Tacitus, Pliny, Josephus and Suetonius on Jesus and Early Christianity

J.R. Waller, MBA


People often object that there is little historical evidence that supports Christianity and Jesus Christ.

However, there is actually ample historical evidence in support of Christianity, Jesus and the Bible. It might come as a surprise to some that there is even evidence outside of scripture which proves the claims of the Bible.“Many secular sources mention Jesus Christ and the early Christian movement in great detail, confirming precisely what the Bible claims.”

Many secular sources mention Jesus Christ and the early Christian movement in great detail, confirming precisely what the Bible claims.

Below are examples from four 1st Century secular authorities – Tacitus, Pliny, Josephus and Suetonius – that contain detailed accounts of Jesus and the early Christian movement.

While these examples are by no means exhaustive, they represent some of the most important comments made by early secular historians and writers on Jesus and early Christianity.

From these we can draw important conclusions about the authenticity, reliability and historical accuracy of God’s Word.


Above: Medallion with Saint Paul from an Icon Frame c. 1100. The Metropolitan Museum of Art. 17.190.670.


Cornelius Tacitus (56-120 AD)

In Annals Book 15 Chapter 44 Tacitus wrote that Nero (37-68 AD) persecuted believers, that Jesus died during the reign of Emperor Tiberius (42 BC-37 AD) under Pontius Pilate (died 36 AD), and that “Christians” were growing exponentially in number as was the Christian movement after originating in Judaea by a man (Jesus) named Christus.


Pliny the Younger (61-113 AD)

Pliny wrote to Emperor Trajan (53-117 AD) in his Letters 10.96-97 asking him how he should handle the growing influence of Christians in his part of the Roman Empire (Pontus/Bithynia/modern northern Turkey).

Pliny writes about how the monotheism of the Christians was hurting the Roman economy because it was keeping people from buying items to offer to the gods. He also highlights, like Tacitus, how the number of Christians (even in rural areas and among all classes) kept growing at a rapid pace.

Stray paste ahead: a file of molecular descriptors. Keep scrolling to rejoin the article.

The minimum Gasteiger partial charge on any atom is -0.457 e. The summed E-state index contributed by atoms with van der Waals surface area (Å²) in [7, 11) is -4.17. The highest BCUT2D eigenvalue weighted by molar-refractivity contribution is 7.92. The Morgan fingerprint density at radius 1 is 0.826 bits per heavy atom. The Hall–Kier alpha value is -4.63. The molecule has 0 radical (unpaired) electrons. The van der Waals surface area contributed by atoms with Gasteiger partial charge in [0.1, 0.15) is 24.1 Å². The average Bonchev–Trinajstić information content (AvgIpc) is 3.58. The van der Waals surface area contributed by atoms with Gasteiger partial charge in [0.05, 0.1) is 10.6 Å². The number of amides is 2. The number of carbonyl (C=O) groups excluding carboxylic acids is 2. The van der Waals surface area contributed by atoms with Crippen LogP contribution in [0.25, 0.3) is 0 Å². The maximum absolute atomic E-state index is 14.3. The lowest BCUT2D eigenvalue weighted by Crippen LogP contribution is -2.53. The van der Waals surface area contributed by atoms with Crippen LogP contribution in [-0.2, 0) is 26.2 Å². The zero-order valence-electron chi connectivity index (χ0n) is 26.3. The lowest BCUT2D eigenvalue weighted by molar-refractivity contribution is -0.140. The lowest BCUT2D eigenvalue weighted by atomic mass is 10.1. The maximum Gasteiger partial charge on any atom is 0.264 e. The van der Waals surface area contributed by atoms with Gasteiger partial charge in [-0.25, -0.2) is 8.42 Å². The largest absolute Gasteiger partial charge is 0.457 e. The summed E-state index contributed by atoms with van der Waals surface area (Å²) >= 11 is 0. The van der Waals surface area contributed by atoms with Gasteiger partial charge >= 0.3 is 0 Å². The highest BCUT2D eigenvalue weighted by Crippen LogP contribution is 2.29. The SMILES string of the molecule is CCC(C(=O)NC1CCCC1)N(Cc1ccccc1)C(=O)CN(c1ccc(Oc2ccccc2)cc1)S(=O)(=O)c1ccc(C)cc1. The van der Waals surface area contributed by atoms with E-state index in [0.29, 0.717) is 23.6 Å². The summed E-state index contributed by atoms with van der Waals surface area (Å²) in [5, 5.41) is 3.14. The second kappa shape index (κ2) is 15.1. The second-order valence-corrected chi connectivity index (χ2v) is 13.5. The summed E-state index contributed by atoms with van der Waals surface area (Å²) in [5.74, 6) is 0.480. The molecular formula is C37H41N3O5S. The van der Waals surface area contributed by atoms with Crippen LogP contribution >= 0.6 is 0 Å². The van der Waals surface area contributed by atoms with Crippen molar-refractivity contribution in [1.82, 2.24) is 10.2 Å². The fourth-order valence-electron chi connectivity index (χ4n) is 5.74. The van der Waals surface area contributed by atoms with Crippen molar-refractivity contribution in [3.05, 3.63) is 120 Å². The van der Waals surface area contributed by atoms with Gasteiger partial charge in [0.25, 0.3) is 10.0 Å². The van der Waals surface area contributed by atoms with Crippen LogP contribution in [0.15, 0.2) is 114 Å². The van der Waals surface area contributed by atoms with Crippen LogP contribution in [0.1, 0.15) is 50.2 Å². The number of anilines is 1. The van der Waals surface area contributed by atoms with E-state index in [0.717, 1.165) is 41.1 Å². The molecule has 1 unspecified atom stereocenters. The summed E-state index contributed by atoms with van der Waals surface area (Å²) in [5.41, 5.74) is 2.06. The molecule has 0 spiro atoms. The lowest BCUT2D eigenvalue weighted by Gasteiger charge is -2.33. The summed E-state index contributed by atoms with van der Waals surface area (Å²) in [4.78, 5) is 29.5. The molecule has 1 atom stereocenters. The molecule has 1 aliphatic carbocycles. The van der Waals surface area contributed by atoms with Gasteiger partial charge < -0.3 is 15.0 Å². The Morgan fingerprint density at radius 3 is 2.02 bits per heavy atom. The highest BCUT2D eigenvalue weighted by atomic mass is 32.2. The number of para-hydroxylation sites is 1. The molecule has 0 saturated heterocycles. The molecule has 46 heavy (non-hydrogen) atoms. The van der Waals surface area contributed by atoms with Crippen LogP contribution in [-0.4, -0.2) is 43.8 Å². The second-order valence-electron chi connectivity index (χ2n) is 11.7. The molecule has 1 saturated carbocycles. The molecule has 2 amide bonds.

Other noteworthy things that Pliny mentions are that Christians followed Jesus Christ, that they met regularly, ate, sang hymns to Christ and pledged to be honest, and to abstain from adultery, fraud and theft.


Above: Bronze sestertius of Trajan A.D. 103–111. The Metropolitan Museum of Art. 08.170.120.


Flavius Josephus (37-100 AD)

Josephus, the famed Jewish historian, mentions in his Antiquities of the Jews 20:200 how Ananus brought James (the younger brother of Jesus) under trial and how James believed Jesus to be the Christ.

Moreover, Josephus also wrote about John the Baptist. Most importantly, Josephus wrote in Antiquities 18:63-64 about Jesus as being the Christ who died under Pilate and who rose on the third day and appeared alive to people. In the same passage he mentions that Christians were still thriving in his day and age.


Above: Speculum Romanae Magnificentiae: Claudius, from The Twelve Caesars ca. 1500–1534. The Metropolitan Museum of Art. 41.72(3.86).


Suetonius (69-122 AD)

Suetonius was a Roman biographer and antiquarian and friend of Pliny the Younger. In his work The Life of Claudius 25 he mentions how the Emperor Claudius (10 BC-54 AD) expelled Jews from Rome because of their constant disturbances which he claimed were instigated by Jesus Christ.


Ultimately, the historical writings from 1st Century secular authorities like Tacitus, Pliny, Josephus and Suetonius confirm the claims of the Bible, inform us that Jesus was real and highlight how the early Christian movement grew.

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